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Learn About Early Audiovisual Art With 10 Pioneering Works

Walter Giers was an early pioneer of electronic art. His work combined sound, light and electronic circuitry in a series of kinetic audiovisual constructions. His technique explored the concept of aleatory music—a form in which some element of a composition is left to chance—as well as the use of self-playing instruments and repetitive loops. Giers’ approach endeavored to engage by avoiding static audiovisual repetition. He would often program works to emit random sequences in fluctuating intervals.

Giers was born in 1937 in Mannweiler and moved to Schwäbisch Gmünd, where he spent his early years as a jazz musician and later pursued a degree in industrial design. After nearly 30 years of working at the helm of his own design studio, Form Und Funktion, he began teaching at Hochschule für Gestaltung in Karlsruhe. He also acted as an associate artist at the Center For Art and Media Technology (ZKM). These dual platforms introduced him to the practice of developing lighting concepts for cities and urban planning, a craft that laid the groundwork for his own electronic art.

The guide below showcases and analyzes some of Giers’ key pieces, all of which are featured in a new retrospective video by The video was filmed at the Konzept Zufall gallery in Gmünder Kunstverein, a space devoted solely to Giers’ work.


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00:20: Weisser Vulkan (1979)

A volcano with a huge speaker in the middle made out of acrylic, light-emitting diodes, circuits and speakers that erupts and emits sounds at random.

1:08: Erotischer Zyklus (1975)

This self-playing synthesizer, Giers’ first large concert object, tells the story of an encounter between a bachelor and a woman who have a brief encounter and part ways the next morning. It works by playing repeating sequences at random intervals.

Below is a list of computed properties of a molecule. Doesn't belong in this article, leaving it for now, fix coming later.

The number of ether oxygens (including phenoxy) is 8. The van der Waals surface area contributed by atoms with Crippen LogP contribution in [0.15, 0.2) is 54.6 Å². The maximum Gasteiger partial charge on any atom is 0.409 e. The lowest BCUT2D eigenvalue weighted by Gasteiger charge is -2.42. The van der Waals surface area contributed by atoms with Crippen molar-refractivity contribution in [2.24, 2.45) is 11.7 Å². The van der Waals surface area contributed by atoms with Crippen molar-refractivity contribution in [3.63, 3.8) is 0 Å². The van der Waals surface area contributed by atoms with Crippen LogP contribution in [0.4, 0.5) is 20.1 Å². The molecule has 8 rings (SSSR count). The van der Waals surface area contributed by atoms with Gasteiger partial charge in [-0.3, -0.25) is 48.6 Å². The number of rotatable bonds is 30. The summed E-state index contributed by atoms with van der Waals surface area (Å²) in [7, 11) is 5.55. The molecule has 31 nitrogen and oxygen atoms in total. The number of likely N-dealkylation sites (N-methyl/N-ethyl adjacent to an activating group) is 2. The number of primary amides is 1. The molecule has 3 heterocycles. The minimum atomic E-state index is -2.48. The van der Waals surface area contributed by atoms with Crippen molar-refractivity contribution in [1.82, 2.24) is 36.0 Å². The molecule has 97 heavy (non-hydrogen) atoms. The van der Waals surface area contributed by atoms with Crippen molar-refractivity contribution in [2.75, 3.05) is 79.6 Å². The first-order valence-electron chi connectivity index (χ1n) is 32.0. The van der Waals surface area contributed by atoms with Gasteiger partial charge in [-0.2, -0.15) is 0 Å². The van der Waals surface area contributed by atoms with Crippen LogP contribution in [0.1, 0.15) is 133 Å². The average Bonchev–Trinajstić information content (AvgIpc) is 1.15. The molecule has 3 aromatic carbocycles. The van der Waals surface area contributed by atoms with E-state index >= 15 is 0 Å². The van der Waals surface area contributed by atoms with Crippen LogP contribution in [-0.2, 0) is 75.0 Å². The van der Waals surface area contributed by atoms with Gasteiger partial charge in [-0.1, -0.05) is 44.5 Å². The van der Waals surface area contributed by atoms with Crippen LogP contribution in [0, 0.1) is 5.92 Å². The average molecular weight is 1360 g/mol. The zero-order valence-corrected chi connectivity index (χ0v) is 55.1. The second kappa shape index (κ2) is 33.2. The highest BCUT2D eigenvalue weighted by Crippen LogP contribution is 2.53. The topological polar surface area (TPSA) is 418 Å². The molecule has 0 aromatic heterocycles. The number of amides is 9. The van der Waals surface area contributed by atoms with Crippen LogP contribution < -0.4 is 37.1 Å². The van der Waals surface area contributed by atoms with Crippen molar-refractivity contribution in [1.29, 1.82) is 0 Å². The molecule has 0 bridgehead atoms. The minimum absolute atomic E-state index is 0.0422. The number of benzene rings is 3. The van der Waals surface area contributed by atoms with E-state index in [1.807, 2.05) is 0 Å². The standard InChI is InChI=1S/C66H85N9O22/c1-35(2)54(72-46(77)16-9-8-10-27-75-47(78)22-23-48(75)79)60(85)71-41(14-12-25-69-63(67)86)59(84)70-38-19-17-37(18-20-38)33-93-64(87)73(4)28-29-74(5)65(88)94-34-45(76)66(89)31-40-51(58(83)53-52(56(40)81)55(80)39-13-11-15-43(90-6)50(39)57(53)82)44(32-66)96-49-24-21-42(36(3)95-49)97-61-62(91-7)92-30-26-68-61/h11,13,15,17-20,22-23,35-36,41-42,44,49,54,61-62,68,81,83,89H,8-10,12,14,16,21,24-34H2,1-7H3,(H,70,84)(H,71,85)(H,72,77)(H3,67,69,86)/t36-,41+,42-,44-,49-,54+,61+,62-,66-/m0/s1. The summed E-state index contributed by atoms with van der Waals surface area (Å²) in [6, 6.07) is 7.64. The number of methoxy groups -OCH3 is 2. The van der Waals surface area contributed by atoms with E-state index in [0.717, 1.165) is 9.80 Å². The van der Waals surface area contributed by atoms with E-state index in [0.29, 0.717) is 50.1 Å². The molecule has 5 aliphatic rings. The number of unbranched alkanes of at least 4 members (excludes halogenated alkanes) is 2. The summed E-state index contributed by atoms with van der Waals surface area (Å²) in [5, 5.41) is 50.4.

1:14: Hänge-Kugellautsprecher (1968)

An iconic and oft-repeated design for globular loudspeakers.

2:14: PE II (1992)

The device’s resemblance to Giers’ Zensiertes Radio and Multivibrator—both of which were developed in 1969—indicates that perhaps the PE II was an updated version of his earlier works with loudspeakers and circuit boards. This one emits random tone sequences that will only be repeated after one billion years, according to Giers’ website. Giers expounded on this idea with other projects.

2:37: Handbild/Hände (1971)

Giers’ most famous piece is an interactive work that combines visual and sonic arts by allowing the viewer to manipulate electronic sound emissions by stimulating the circuitry with skin-to-metal contact. The tones change based on how the user touches the huge “hands” and what parts of their skin and body they use to conduct the electricity.

3:11: Impertinent (1976)

Its resemblance to the PE II indicates that it was part of a similar series and line of thought in Giers’ body of work—but it serves a different purpose entirely. This one produces shrill sounds and flashes of light that the user cannot turn off because the circuits switch to an internal energy block connected to a random generator when the main connector is deactivated. Thus a user would have to destroy the piece entirely to stop the emissions.

3:40: 54 Millionen Jahre (2004)

This device enacts a Cage-esque concept by emitting aleoric tone sequences that will only repeat after 54 million years.

4:54: Der Stammtisch

The four oak chairs can “speak” to one another without human interaction, as they form a base for the electronic circuitry hidden inside their backrests. Humans can influence the “conversation” by sitting in or touching the chairs, which causes the chair to go silent. In that sense, the chairs “listen” to users who participate in their dialog.

6:01: Musik für 3 Sender (1977)

A generator “plays” these three radios in a random sequence.

10:19: Raoul Hausmann (1994)

Giers made several portraits of famous historical figures using light and/or electronics, including Albert Einstein and this one of Austrian artist and author Raoul Hausmann. This one apparently works something like a telephone that communicates in a dadaist language.

Published February 07, 2017.